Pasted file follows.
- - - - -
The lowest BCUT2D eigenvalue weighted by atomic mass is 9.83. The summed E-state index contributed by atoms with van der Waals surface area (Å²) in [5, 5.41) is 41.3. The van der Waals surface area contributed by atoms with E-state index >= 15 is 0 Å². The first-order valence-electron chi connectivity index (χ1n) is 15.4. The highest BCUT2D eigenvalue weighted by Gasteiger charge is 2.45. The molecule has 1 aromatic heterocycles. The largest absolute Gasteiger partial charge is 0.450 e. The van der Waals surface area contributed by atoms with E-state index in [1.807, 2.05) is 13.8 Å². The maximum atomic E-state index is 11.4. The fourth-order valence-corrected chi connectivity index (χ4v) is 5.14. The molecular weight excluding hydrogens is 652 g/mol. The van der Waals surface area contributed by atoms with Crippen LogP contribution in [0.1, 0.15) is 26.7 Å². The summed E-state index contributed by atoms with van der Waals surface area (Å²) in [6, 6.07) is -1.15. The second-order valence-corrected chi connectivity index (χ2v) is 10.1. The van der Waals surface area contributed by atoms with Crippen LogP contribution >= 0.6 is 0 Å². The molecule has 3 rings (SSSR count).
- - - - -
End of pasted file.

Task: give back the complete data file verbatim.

The lowest BCUT2D eigenvalue weighted by atomic mass is 9.83. The summed E-state index contributed by atoms with van der Waals surface area (Å²) in [5, 5.41) is 41.3. The van der Waals surface area contributed by atoms with E-state index >= 15 is 0 Å². The first-order valence-electron chi connectivity index (χ1n) is 15.4. The highest BCUT2D eigenvalue weighted by Gasteiger charge is 2.45. The molecule has 1 aromatic heterocycles. The largest absolute Gasteiger partial charge is 0.450 e. The van der Waals surface area contributed by atoms with E-state index in [1.807, 2.05) is 13.8 Å². The maximum atomic E-state index is 11.4. The fourth-order valence-corrected chi connectivity index (χ4v) is 5.14. The molecular weight excluding hydrogens is 652 g/mol. The van der Waals surface area contributed by atoms with Crippen LogP contribution in [0.1, 0.15) is 26.7 Å². The summed E-state index contributed by atoms with van der Waals surface area (Å²) in [6, 6.07) is -1.15. The second-order valence-corrected chi connectivity index (χ2v) is 10.1. The van der Waals surface area contributed by atoms with Crippen LogP contribution >= 0.6 is 0 Å². The molecule has 3 rings (SSSR count).